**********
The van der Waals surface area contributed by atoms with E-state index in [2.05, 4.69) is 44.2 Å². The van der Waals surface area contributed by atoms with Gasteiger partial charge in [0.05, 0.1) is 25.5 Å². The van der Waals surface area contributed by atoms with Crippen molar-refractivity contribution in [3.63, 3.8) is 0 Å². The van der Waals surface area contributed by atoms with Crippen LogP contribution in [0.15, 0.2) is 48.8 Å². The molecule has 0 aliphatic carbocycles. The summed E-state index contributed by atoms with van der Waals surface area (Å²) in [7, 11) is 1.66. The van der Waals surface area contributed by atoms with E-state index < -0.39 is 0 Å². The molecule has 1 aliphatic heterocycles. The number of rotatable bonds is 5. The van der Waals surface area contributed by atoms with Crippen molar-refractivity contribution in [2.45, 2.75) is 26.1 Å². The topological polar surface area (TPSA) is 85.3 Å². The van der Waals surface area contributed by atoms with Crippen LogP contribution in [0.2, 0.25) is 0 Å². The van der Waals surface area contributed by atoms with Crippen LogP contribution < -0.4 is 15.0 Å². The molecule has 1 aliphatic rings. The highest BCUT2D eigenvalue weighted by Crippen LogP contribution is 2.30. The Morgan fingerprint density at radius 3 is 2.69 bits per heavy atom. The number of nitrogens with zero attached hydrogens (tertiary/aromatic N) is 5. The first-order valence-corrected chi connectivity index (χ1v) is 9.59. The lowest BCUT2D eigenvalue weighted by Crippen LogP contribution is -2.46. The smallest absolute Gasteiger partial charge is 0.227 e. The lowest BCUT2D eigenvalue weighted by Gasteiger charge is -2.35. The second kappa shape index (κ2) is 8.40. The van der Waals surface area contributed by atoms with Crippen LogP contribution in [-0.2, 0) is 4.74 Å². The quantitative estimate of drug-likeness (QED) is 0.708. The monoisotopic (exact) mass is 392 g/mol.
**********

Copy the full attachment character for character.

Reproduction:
The van der Waals surface area contributed by atoms with E-state index in [2.05, 4.69) is 44.2 Å². The van der Waals surface area contributed by atoms with Gasteiger partial charge in [0.05, 0.1) is 25.5 Å². The van der Waals surface area contributed by atoms with Crippen molar-refractivity contribution in [3.63, 3.8) is 0 Å². The van der Waals surface area contributed by atoms with Crippen LogP contribution in [0.15, 0.2) is 48.8 Å². The molecule has 0 aliphatic carbocycles. The summed E-state index contributed by atoms with van der Waals surface area (Å²) in [7, 11) is 1.66. The van der Waals surface area contributed by atoms with E-state index < -0.39 is 0 Å². The molecule has 1 aliphatic heterocycles. The number of rotatable bonds is 5. The van der Waals surface area contributed by atoms with Crippen molar-refractivity contribution in [2.45, 2.75) is 26.1 Å². The topological polar surface area (TPSA) is 85.3 Å². The van der Waals surface area contributed by atoms with Crippen LogP contribution in [0.2, 0.25) is 0 Å². The van der Waals surface area contributed by atoms with Crippen LogP contribution < -0.4 is 15.0 Å². The molecule has 1 aliphatic rings. The highest BCUT2D eigenvalue weighted by Crippen LogP contribution is 2.30. The Morgan fingerprint density at radius 3 is 2.69 bits per heavy atom. The number of nitrogens with zero attached hydrogens (tertiary/aromatic N) is 5. The first-order valence-corrected chi connectivity index (χ1v) is 9.59. The lowest BCUT2D eigenvalue weighted by Crippen LogP contribution is -2.46. The smallest absolute Gasteiger partial charge is 0.227 e. The lowest BCUT2D eigenvalue weighted by Gasteiger charge is -2.35. The second kappa shape index (κ2) is 8.40. The van der Waals surface area contributed by atoms with Crippen LogP contribution in [-0.2, 0) is 4.74 Å². The quantitative estimate of drug-likeness (QED) is 0.708. The monoisotopic (exact) mass is 392 g/mol.